8. I Have a Rendezvous with Death. Mike Fitzmaurice, bassist and guitarist, takes a poem written by Alan Seeger (Pete's uncle, who was killed in WWI) and creates a melody and the arrangement. Mick's voice and use of the minors yields a powerful and touching effect. It's no wonder that Pete approved the result; it touches the place in us for which music was created.
9. March of Ides. In Mick's words, "A rollicking tune by Brian, featuring the composer on the flute." Brian Mullins plays cittern, guitar and mandolin elsewhere in the collection. Indeed, the flutist doth rollick...
10. Koprivshtitsa, a Bulgarian village, has hosted the more or less quinquennial National Festival of Bulgarian Folklore since 1965. As one might guess, this tune incorporates elements of East European folk music. Rod Garret, the composer of this one, teaches flute and World Music at the University of Wyoming and apparently spends quite a bit of time researching the music, culture and other anthropologic mysteries of Bulgaria and similar settings. While the least Celtic of the collection, imagine an Irish musician falling in love while hiking along the Topolnitsa River through the Sredna Gora Mountains. This tune might be one of the things that would happen...
11. Planxty MacAleese. President of Ireland, Mary MacAleese, visited Denver in 2006. Jean composed this planxty ("an Irish or Welsh melody for the harp, sometimes of a mournful nature," according to Mr. Webster) in her honor and the band performed it for the President. The tune is mellow and warm, peaceful and soothing, with an appropriate dignity and mood that is serious but not somber.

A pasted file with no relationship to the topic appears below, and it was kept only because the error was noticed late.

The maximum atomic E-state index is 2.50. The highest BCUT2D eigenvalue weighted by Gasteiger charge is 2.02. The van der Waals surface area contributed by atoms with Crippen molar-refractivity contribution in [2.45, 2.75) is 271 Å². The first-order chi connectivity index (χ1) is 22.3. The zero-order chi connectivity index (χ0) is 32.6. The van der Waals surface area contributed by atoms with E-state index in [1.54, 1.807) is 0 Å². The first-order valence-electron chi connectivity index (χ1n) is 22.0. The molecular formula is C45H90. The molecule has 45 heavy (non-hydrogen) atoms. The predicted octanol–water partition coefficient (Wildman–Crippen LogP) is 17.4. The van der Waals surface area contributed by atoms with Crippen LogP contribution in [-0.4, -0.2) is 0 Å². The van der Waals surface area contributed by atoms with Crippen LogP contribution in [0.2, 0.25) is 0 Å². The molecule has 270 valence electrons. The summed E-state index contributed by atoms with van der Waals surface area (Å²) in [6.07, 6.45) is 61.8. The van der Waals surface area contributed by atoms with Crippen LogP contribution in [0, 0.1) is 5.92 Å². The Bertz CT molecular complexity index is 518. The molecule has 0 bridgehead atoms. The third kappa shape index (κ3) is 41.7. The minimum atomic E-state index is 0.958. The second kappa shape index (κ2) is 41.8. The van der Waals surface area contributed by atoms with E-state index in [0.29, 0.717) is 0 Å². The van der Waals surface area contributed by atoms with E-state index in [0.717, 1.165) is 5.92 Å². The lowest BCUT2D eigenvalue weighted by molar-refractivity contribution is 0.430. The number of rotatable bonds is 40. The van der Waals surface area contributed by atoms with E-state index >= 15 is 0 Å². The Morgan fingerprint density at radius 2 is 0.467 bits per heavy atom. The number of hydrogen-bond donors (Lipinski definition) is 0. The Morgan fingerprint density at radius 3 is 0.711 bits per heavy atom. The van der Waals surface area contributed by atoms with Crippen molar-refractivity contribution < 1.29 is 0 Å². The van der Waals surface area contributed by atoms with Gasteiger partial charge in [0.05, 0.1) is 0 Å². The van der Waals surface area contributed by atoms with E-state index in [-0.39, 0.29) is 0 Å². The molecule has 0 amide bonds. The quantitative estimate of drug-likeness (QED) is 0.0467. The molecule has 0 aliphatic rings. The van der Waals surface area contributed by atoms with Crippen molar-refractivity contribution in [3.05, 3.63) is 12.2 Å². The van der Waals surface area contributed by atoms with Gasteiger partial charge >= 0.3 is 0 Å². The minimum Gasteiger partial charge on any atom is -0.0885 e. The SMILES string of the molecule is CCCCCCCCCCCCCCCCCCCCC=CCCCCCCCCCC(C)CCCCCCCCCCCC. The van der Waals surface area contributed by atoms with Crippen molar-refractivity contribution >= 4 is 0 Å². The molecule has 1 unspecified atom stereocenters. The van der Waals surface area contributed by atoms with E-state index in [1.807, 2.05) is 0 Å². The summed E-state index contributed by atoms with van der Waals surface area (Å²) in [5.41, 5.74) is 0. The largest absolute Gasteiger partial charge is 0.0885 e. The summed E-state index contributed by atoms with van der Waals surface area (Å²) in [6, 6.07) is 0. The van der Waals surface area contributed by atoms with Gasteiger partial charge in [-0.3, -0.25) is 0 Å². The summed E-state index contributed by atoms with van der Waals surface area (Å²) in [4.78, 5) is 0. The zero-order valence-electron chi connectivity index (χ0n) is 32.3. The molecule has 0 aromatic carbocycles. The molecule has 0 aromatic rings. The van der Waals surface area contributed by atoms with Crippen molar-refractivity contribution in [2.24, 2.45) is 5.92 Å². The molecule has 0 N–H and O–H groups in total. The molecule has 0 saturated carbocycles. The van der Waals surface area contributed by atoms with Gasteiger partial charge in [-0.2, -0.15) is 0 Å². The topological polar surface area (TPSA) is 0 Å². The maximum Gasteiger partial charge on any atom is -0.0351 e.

12. The Hermit. This traditional poem is perhaps the most gently bawdy of any that I've ever heard. In fact, it is only the innuendo of the very last verse that hints of that category. Acknowledging that a variety of tunes have born the words, the band uses an original melody by Jean Bolger, which has a lightness befitting the story. A must listen for those eager to be entertained and ready to laugh at the story of an old hermit whose annual bath in the lake is interrupted by three attractive visitors of feminine persuasion.
13. Man of Words. The flutist (Rod Garnett) strikes again with this complex tune, which incorporates a sort of self-contradicting light-footed plodding in rhythm and countertones.
14. Wheels of the World/Man of the House. This combination of traditional tunes begins with a fine, driving beat that rollicks along... and then accelerates! This one truly romps and includes what could be your first exposure to the bass harmonica.
15. The Night Visit/The Earl's Chair. Mick states that this is the first song that he sang before an audience in the U.S. and you will definitely want to read his account of that event. The song begins with an almost electrical sound and something of a blues beat. Mick puts a twist into this old story of an "innocent" lad taken in by a seemingly more experienced woman. At the end, the listener might well be musing, "Who has been most fairly seduced/I can barely deduce/but I doubt that anyone will be a'callin' the sheriff," as the band shifts to the instrumental.